In the DMG (P. 168) there is an uncommon magical item called the Eyes of the Eagle that states:

These crystal lenses fit over the eyes. While wearing them, you have advantage on Wisdom (Perception) checks that rely on sight. In conditions of clear visibility, you can make out details of even extremely distant creatures and objects as small as 2 feet across.

While I get the advantage on perception part, I am confused on the functionality of the second part.

  1. Does this add range to your Darkvision if the visibility would otherwise be clear?
  2. Does it work in parallel with feats like Skulker (removes disadvantage on perception in dim light) or Sharpshooter?
  3. Is it only useful in scouting or peeping? Or is there in-battle functionality for a ranged fighter?

In short, I'd like some clarification on how these goggles might be used both in battle or while roleplaying, and what limitations a DM might impose.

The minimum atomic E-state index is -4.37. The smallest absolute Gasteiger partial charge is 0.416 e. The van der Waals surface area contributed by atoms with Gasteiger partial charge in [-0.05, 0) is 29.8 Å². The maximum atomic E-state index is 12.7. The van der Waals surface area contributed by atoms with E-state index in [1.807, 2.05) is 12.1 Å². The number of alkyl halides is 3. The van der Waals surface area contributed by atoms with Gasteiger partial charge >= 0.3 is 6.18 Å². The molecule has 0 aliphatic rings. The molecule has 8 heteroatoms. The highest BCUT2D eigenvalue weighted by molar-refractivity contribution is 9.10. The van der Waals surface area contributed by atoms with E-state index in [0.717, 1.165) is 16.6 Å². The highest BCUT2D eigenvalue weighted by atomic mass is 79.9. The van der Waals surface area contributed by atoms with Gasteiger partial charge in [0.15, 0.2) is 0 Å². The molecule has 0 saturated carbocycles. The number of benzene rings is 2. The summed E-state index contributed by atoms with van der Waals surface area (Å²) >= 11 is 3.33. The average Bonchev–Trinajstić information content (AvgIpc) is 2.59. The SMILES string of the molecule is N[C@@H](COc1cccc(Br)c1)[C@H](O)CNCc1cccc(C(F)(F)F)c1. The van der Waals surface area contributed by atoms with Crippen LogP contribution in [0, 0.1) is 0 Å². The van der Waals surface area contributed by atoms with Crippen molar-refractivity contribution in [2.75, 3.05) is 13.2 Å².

For context, what got me interested in these goggles was an idea I had for a simic hybrid arcane archer; using the combination of his trick horse and manta glide to parasail into the air and hit unsuspecting marks from far away. Though I admit this is rather niche, it is the launching point I used.

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    \$\begingroup\$ Note: The numbered questions are just for the thought process, and are not to be treated as separate questiong \$\endgroup\$
    – Victor B
    Commented Jun 18, 2022 at 22:01

2 Answers 2


Being able to see things a long way away in fine detail is useful, because it gives you information, and knowledge is power. How much power depends on the knowledge and what opportunities you'll have to exploit that knowledge, and is therefore adventure- and campaign-specific.

For example, in one adventure you might use the Eyes of the Eagle to scope out the layout of an orc village without risk of being caught before you sneak into it; in another you might use them to tell whether an approaching cavalry force is the Dread Lord's personal guard or a group of fresh recruits wearing their colours and acting as a decoy; in another you might use them to dupe a travelling merchant into believing you're a talented diviner and/or farsighted elf.